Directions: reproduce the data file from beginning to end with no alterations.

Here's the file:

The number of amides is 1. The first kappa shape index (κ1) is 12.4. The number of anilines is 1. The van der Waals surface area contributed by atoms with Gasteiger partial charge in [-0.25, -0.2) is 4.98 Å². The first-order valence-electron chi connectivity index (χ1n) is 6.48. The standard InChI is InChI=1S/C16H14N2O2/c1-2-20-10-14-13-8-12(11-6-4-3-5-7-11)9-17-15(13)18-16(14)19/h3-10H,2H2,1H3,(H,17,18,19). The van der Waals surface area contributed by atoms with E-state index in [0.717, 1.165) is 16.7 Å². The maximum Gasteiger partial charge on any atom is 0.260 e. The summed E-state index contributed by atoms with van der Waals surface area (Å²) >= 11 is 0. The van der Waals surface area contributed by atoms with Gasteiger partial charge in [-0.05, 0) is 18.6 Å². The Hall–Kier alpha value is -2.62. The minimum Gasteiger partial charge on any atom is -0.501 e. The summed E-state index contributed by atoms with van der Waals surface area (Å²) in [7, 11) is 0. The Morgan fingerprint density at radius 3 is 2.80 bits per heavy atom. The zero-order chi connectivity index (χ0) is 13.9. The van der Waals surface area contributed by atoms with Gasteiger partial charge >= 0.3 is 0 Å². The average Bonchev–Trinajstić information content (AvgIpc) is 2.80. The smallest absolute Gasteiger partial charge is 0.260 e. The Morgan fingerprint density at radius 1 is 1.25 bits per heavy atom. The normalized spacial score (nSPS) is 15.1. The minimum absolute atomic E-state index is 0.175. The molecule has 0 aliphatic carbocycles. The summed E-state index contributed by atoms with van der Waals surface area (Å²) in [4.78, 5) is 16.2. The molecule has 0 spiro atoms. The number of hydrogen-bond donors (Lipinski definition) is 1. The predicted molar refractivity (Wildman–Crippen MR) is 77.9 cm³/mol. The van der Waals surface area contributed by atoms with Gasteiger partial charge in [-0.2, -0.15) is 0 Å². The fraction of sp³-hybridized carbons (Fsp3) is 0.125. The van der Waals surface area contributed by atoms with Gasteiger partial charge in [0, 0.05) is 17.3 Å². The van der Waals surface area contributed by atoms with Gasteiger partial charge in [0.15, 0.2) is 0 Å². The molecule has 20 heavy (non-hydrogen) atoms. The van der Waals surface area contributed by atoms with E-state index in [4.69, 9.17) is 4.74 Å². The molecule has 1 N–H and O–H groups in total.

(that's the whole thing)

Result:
The number of amides is 1. The first kappa shape index (κ1) is 12.4. The number of anilines is 1. The van der Waals surface area contributed by atoms with Gasteiger partial charge in [-0.25, -0.2) is 4.98 Å². The first-order valence-electron chi connectivity index (χ1n) is 6.48. The standard InChI is InChI=1S/C16H14N2O2/c1-2-20-10-14-13-8-12(11-6-4-3-5-7-11)9-17-15(13)18-16(14)19/h3-10H,2H2,1H3,(H,17,18,19). The van der Waals surface area contributed by atoms with E-state index in [0.717, 1.165) is 16.7 Å². The maximum Gasteiger partial charge on any atom is 0.260 e. The summed E-state index contributed by atoms with van der Waals surface area (Å²) >= 11 is 0. The van der Waals surface area contributed by atoms with Gasteiger partial charge in [-0.05, 0) is 18.6 Å². The Hall–Kier alpha value is -2.62. The minimum Gasteiger partial charge on any atom is -0.501 e. The summed E-state index contributed by atoms with van der Waals surface area (Å²) in [7, 11) is 0. The Morgan fingerprint density at radius 3 is 2.80 bits per heavy atom. The zero-order chi connectivity index (χ0) is 13.9. The van der Waals surface area contributed by atoms with Gasteiger partial charge >= 0.3 is 0 Å². The average Bonchev–Trinajstić information content (AvgIpc) is 2.80. The smallest absolute Gasteiger partial charge is 0.260 e. The Morgan fingerprint density at radius 1 is 1.25 bits per heavy atom. The normalized spacial score (nSPS) is 15.1. The minimum absolute atomic E-state index is 0.175. The molecule has 0 aliphatic carbocycles. The summed E-state index contributed by atoms with van der Waals surface area (Å²) in [4.78, 5) is 16.2. The molecule has 0 spiro atoms. The number of hydrogen-bond donors (Lipinski definition) is 1. The predicted molar refractivity (Wildman–Crippen MR) is 77.9 cm³/mol. The van der Waals surface area contributed by atoms with Gasteiger partial charge in [-0.2, -0.15) is 0 Å². The fraction of sp³-hybridized carbons (Fsp3) is 0.125. The van der Waals surface area contributed by atoms with Gasteiger partial charge in [0, 0.05) is 17.3 Å². The van der Waals surface area contributed by atoms with Gasteiger partial charge in [0.15, 0.2) is 0 Å². The molecule has 20 heavy (non-hydrogen) atoms. The van der Waals surface area contributed by atoms with E-state index in [4.69, 9.17) is 4.74 Å². The molecule has 1 N–H and O–H groups in total.